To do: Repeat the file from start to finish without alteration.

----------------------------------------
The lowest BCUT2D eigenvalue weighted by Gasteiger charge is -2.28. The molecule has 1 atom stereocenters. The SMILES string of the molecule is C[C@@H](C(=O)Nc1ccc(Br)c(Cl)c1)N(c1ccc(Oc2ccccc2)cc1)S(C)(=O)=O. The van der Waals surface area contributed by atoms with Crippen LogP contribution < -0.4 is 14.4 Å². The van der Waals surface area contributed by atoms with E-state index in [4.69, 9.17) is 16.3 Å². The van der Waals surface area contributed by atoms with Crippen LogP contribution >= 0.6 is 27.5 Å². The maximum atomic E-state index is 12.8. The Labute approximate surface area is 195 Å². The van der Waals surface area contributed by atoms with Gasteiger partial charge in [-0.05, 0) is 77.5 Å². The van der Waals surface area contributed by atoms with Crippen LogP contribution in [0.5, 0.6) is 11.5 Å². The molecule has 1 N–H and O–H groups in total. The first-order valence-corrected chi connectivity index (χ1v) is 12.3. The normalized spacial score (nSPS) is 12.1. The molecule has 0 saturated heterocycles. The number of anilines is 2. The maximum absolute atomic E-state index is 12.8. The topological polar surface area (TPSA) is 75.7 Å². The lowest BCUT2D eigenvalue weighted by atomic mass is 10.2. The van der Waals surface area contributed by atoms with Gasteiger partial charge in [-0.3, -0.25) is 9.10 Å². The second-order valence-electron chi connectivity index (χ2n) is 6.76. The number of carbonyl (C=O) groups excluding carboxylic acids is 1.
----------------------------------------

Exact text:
The lowest BCUT2D eigenvalue weighted by Gasteiger charge is -2.28. The molecule has 1 atom stereocenters. The SMILES string of the molecule is C[C@@H](C(=O)Nc1ccc(Br)c(Cl)c1)N(c1ccc(Oc2ccccc2)cc1)S(C)(=O)=O. The van der Waals surface area contributed by atoms with Crippen LogP contribution < -0.4 is 14.4 Å². The van der Waals surface area contributed by atoms with E-state index in [4.69, 9.17) is 16.3 Å². The van der Waals surface area contributed by atoms with Crippen LogP contribution >= 0.6 is 27.5 Å². The maximum atomic E-state index is 12.8. The Labute approximate surface area is 195 Å². The van der Waals surface area contributed by atoms with Gasteiger partial charge in [-0.05, 0) is 77.5 Å². The van der Waals surface area contributed by atoms with Crippen LogP contribution in [0.5, 0.6) is 11.5 Å². The molecule has 1 N–H and O–H groups in total. The first-order valence-corrected chi connectivity index (χ1v) is 12.3. The normalized spacial score (nSPS) is 12.1. The molecule has 0 saturated heterocycles. The number of anilines is 2. The maximum absolute atomic E-state index is 12.8. The topological polar surface area (TPSA) is 75.7 Å². The lowest BCUT2D eigenvalue weighted by atomic mass is 10.2. The van der Waals surface area contributed by atoms with Gasteiger partial charge in [-0.3, -0.25) is 9.10 Å². The second-order valence-electron chi connectivity index (χ2n) is 6.76. The number of carbonyl (C=O) groups excluding carboxylic acids is 1.